Leadership across boundaries: a qualitative study of the nurse consultant role in English primary care

Authors

  • ABBOTT STEPHEN MA (Econ), CQSW

    1. Research Fellow, Public Health and Primary Care Unit, St Bartholomew School of Nursing and Midwifery, City University Institute of Health Sciences, London, UK
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Stephen Abbott
Research Fellow
Public Health and Primary Care Unit
St Bartholomew School of Nursing and Midwifery
City University Institute of Health Sciences 20, Bartholomew Close
London EC1A 7QN, UK E-mail: s.j.abbott@city.ac.uk

Abstract

Aim  To explore the emerging role of nurse consultant in an English primary care setting.

Background  Nurse consultants have been introduced in England since 1999 as senior, non-managerial nurse leaders. They have generally found it that it takes time to negotiate manageable work-loads.

Design  Four qualitative case studies

Methods  Semi-structured interviews with stakeholders within the organization. Data were analysed thematically.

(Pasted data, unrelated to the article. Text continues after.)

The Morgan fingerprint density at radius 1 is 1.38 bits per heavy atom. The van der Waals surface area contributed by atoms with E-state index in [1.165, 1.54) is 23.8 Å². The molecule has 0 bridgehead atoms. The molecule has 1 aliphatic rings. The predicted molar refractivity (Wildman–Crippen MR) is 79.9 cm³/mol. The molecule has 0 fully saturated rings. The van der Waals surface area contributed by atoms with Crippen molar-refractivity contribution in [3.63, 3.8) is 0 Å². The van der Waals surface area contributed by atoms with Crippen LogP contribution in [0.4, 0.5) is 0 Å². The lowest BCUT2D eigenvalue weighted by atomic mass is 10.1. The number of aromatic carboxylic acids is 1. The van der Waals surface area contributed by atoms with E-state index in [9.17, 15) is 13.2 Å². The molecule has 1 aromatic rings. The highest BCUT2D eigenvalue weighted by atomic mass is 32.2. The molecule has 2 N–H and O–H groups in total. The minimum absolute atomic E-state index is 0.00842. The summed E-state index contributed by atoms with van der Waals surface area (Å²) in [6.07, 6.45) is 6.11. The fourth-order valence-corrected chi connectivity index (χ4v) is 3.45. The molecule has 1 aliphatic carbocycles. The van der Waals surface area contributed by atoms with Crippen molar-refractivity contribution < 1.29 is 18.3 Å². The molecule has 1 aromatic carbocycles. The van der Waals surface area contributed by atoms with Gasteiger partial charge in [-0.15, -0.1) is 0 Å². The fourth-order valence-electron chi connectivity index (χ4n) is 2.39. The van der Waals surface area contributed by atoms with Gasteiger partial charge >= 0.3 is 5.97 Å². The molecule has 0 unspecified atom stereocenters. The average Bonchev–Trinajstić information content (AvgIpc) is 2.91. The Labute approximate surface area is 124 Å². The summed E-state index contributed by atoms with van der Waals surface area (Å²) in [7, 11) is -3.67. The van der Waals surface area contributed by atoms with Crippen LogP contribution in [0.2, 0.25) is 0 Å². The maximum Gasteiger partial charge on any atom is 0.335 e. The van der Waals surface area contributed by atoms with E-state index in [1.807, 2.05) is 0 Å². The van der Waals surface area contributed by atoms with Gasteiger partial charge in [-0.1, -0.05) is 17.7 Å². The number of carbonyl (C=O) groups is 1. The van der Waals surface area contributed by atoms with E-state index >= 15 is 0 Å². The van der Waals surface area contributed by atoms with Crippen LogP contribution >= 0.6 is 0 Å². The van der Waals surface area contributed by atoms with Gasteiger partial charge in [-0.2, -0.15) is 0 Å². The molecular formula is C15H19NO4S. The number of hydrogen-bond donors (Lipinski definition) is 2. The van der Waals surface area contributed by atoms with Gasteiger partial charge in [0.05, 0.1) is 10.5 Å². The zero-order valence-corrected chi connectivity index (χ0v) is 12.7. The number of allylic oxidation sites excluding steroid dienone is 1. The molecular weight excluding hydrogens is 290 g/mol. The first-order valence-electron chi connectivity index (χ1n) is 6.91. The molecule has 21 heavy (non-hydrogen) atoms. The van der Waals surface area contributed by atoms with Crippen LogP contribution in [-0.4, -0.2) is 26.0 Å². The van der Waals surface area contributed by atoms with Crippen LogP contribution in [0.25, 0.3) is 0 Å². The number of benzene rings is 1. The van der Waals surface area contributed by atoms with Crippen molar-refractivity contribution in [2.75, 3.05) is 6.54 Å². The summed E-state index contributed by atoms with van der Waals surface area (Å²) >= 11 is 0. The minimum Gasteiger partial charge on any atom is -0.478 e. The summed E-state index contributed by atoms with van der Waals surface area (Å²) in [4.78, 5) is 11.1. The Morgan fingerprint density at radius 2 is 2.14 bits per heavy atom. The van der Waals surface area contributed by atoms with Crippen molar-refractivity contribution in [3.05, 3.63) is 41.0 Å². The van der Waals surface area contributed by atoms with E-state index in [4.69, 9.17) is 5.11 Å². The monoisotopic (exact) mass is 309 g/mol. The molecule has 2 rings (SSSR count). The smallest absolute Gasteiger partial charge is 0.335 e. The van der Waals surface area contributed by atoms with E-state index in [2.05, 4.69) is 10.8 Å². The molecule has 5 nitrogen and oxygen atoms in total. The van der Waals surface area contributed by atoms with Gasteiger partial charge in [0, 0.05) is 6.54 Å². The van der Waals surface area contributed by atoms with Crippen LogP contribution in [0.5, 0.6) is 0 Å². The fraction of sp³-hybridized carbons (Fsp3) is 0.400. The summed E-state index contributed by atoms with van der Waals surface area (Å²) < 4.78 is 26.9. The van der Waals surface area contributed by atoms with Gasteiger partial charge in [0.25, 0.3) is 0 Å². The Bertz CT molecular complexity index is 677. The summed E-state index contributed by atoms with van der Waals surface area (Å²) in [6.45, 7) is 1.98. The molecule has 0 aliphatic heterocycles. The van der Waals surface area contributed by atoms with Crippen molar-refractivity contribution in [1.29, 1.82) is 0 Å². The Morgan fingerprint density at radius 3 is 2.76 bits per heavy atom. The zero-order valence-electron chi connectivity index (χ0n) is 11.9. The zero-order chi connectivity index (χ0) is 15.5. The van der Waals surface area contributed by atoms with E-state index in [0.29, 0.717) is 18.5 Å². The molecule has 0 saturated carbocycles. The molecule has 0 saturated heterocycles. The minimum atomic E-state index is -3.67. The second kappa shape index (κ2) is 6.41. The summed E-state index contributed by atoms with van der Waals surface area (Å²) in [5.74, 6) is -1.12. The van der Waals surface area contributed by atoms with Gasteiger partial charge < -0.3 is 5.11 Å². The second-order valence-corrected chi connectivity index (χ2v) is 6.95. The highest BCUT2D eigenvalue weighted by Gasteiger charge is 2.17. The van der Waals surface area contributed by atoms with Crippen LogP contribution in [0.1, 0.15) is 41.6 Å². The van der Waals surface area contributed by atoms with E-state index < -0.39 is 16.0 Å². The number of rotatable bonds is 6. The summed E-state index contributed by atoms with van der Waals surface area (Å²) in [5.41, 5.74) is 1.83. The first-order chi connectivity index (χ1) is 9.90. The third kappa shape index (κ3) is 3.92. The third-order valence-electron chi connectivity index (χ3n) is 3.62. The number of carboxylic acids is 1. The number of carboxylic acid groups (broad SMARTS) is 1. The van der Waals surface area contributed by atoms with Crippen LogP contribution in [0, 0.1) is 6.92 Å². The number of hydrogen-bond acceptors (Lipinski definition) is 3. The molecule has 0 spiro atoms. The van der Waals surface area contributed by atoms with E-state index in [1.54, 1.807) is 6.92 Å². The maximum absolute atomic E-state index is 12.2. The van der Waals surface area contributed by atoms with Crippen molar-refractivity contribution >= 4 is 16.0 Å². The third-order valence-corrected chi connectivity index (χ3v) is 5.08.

Findings  All four nurse consultants might potentially work with a very large number of disciplines, departments and other organizations. As a result, it took time to identify priorities and to make relationships. Thus, although nurse consultants are well-placed to work across boundaries, two had made relatively little progress in doing so.

Conclusion  Nurse consultants working in primary and community health care settings are well-placed to be boundary-spanners, delivering change across organizations. Negotiating priorities and relationships are time-consuming tasks, and nurse consultants may have to work with a restricted number of partners initially.

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